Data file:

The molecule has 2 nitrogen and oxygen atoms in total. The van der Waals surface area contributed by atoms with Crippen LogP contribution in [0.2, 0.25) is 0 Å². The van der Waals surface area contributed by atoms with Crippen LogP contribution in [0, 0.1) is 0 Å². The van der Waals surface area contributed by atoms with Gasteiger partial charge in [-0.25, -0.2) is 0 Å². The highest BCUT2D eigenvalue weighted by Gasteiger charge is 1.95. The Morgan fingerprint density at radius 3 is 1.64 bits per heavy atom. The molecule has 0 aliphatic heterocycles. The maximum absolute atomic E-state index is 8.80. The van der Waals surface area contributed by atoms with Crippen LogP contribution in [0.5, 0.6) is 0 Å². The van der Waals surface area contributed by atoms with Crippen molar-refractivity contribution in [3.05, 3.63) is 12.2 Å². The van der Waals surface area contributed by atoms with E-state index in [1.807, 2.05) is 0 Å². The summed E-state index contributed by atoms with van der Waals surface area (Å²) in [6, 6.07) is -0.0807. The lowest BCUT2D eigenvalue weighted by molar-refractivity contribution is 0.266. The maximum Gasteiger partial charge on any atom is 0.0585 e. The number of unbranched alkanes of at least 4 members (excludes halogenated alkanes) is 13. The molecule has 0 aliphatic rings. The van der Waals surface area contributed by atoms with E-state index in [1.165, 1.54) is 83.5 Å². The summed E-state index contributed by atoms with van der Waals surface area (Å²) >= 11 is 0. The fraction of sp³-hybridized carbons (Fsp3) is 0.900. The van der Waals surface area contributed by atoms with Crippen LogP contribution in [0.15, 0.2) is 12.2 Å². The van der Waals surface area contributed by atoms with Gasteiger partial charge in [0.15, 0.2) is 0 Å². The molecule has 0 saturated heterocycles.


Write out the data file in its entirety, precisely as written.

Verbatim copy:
The molecule has 2 nitrogen and oxygen atoms in total. The van der Waals surface area contributed by atoms with Crippen LogP contribution in [0.2, 0.25) is 0 Å². The van der Waals surface area contributed by atoms with Crippen LogP contribution in [0, 0.1) is 0 Å². The van der Waals surface area contributed by atoms with Gasteiger partial charge in [-0.25, -0.2) is 0 Å². The highest BCUT2D eigenvalue weighted by Gasteiger charge is 1.95. The Morgan fingerprint density at radius 3 is 1.64 bits per heavy atom. The molecule has 0 aliphatic heterocycles. The maximum absolute atomic E-state index is 8.80. The van der Waals surface area contributed by atoms with Crippen LogP contribution in [0.5, 0.6) is 0 Å². The van der Waals surface area contributed by atoms with Crippen molar-refractivity contribution in [3.05, 3.63) is 12.2 Å². The van der Waals surface area contributed by atoms with E-state index in [1.807, 2.05) is 0 Å². The summed E-state index contributed by atoms with van der Waals surface area (Å²) in [6, 6.07) is -0.0807. The lowest BCUT2D eigenvalue weighted by molar-refractivity contribution is 0.266. The maximum Gasteiger partial charge on any atom is 0.0585 e. The number of unbranched alkanes of at least 4 members (excludes halogenated alkanes) is 13. The molecule has 0 aliphatic rings. The van der Waals surface area contributed by atoms with E-state index in [1.165, 1.54) is 83.5 Å². The summed E-state index contributed by atoms with van der Waals surface area (Å²) >= 11 is 0. The fraction of sp³-hybridized carbons (Fsp3) is 0.900. The van der Waals surface area contributed by atoms with Crippen LogP contribution in [0.15, 0.2) is 12.2 Å². The van der Waals surface area contributed by atoms with Gasteiger partial charge in [0.15, 0.2) is 0 Å². The molecule has 0 saturated heterocycles.